Thursday, August 28, 2008

vacation already

I need a vacation already and it's only the second day of my semester!

What the hell good is anthropology gonna do me anyway?

What did you guys major in and where do you work now? Help out a 30-year-old sophmore : )
Zach

11 comments:

mw said...

i knew i wanted to be an architect since 8th grade drafting class.

Cornbread said...

Dietetics in undergrad. Thirty females and one male (me) in my class. I liked the ratio just fine.

Exercise Physiology in grad school.

Currently working in sponsored clinical research, but really don't need my degrees to do this job. Just stumbled into it.

I knew at a young age that I wanted my job to be far down the list of priorities in my life, but still be able to help people in my occupation. Mission accomplished.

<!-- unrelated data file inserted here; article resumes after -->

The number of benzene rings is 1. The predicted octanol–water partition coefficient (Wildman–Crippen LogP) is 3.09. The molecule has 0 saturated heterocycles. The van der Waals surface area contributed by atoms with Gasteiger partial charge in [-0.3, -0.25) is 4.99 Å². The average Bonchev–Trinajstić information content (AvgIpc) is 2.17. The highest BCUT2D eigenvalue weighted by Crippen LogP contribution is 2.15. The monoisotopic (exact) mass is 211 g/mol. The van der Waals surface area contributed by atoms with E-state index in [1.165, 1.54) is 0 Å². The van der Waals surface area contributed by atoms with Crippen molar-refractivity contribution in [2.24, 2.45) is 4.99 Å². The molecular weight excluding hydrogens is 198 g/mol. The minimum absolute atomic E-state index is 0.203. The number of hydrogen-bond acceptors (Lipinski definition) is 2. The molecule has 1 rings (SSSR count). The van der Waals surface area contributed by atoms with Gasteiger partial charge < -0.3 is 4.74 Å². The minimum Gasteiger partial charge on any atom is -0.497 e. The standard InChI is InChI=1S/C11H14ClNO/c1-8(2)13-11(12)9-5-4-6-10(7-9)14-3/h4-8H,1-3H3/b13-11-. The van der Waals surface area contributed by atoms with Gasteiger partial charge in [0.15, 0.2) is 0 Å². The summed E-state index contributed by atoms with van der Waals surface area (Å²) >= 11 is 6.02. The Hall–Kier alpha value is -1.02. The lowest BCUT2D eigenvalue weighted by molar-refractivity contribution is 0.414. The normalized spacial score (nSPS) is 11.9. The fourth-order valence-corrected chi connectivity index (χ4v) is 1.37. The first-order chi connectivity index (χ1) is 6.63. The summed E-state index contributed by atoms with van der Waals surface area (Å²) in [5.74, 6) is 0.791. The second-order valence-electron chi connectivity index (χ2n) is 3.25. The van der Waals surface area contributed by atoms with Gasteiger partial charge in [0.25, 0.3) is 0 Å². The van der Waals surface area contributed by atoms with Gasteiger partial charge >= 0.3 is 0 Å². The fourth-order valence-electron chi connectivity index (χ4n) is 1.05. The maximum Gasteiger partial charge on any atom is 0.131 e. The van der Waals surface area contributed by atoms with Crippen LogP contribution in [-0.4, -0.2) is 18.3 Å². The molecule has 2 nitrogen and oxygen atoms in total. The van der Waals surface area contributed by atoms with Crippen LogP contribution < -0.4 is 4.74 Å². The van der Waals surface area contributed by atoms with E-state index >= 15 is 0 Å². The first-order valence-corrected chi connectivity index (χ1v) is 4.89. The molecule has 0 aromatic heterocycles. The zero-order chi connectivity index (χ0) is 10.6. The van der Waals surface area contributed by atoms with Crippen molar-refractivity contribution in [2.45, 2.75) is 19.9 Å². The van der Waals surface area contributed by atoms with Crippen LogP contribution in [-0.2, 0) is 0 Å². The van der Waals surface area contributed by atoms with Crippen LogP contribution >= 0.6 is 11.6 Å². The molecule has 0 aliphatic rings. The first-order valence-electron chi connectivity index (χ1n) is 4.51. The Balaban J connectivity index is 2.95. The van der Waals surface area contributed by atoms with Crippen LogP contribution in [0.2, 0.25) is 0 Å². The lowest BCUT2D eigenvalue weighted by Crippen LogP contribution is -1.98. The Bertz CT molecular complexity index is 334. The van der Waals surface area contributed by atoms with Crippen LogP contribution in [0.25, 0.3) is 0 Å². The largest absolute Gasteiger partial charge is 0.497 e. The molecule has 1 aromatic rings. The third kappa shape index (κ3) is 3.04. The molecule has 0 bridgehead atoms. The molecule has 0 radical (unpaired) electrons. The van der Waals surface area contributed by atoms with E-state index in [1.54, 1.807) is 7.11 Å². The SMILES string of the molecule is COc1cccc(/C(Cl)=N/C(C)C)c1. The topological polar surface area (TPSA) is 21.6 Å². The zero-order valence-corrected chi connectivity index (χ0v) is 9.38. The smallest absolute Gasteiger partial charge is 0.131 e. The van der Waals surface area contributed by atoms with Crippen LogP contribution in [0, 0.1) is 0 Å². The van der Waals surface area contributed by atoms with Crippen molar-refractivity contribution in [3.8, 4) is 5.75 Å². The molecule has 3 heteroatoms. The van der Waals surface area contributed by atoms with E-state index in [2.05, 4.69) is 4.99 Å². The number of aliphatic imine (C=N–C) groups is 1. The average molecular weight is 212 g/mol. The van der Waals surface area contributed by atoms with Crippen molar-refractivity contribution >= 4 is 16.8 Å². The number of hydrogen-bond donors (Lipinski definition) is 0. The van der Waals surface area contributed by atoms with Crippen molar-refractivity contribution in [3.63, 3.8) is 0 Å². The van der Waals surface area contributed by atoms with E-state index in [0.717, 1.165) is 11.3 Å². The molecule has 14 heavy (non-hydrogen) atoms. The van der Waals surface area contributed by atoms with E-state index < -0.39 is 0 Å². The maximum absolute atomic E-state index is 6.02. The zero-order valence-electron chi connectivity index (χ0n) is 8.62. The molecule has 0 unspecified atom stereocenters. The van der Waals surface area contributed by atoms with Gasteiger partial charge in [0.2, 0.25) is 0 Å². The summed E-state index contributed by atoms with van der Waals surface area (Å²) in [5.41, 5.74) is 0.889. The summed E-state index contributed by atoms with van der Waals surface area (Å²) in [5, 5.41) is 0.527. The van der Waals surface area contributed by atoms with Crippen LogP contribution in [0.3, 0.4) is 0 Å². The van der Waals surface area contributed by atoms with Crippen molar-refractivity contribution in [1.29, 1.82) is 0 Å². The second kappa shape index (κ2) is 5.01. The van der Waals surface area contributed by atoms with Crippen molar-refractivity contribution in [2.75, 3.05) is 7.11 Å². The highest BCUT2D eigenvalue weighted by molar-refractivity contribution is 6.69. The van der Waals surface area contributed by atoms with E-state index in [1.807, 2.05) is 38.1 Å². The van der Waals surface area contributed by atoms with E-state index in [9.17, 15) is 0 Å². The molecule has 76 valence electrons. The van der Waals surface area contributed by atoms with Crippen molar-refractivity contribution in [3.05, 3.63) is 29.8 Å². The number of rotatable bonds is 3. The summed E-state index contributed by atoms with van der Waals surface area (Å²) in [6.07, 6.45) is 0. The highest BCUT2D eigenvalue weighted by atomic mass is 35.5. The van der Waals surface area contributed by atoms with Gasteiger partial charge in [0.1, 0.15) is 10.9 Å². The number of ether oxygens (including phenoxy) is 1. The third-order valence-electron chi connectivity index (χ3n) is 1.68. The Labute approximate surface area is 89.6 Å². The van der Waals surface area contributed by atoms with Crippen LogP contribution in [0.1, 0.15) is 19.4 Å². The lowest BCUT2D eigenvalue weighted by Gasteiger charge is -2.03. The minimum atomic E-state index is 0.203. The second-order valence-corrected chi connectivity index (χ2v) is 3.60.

so said...

major film
work in film
love film
don't really need a film degree
but glad i have it
college was a time to experiment with crap
experiment with film
experiment with other crap
100% of all my jobs in film can be traced back to college friends
now the college friends are a strong network of people
college is kind of a good time out
so that is my 2 cents

sockrider said...

I went to college for 6 years for art/graphic design and didn't graduate. I learned how to create websites by sitting in my living room, staying up late and nerding out on the computer. Now I work as a Web Developer for a Dean's office at UNL. I still learned tons in college. Someday I hope to complete my last 9 credit hours, but it's math and science...yuk.

Anthropology will explain a lot of social structure and make you understand why some things in society are the way they are. I had a lot of 'ah ha' moments in Anthropology...when I went. I actually really enjoyed Anthropology.

And yes, get to know your classmates, I've given jobs to old classmates and gotten jobs through old classmates.

sda said...

i wanted to be an architect and went to school for it almost 3 years with mw. then i realized i sucked at it and got a degree (ba)in environmental studies. mostly sociology classes but some anthro. as well. plus classes in about 35 other departments at unl.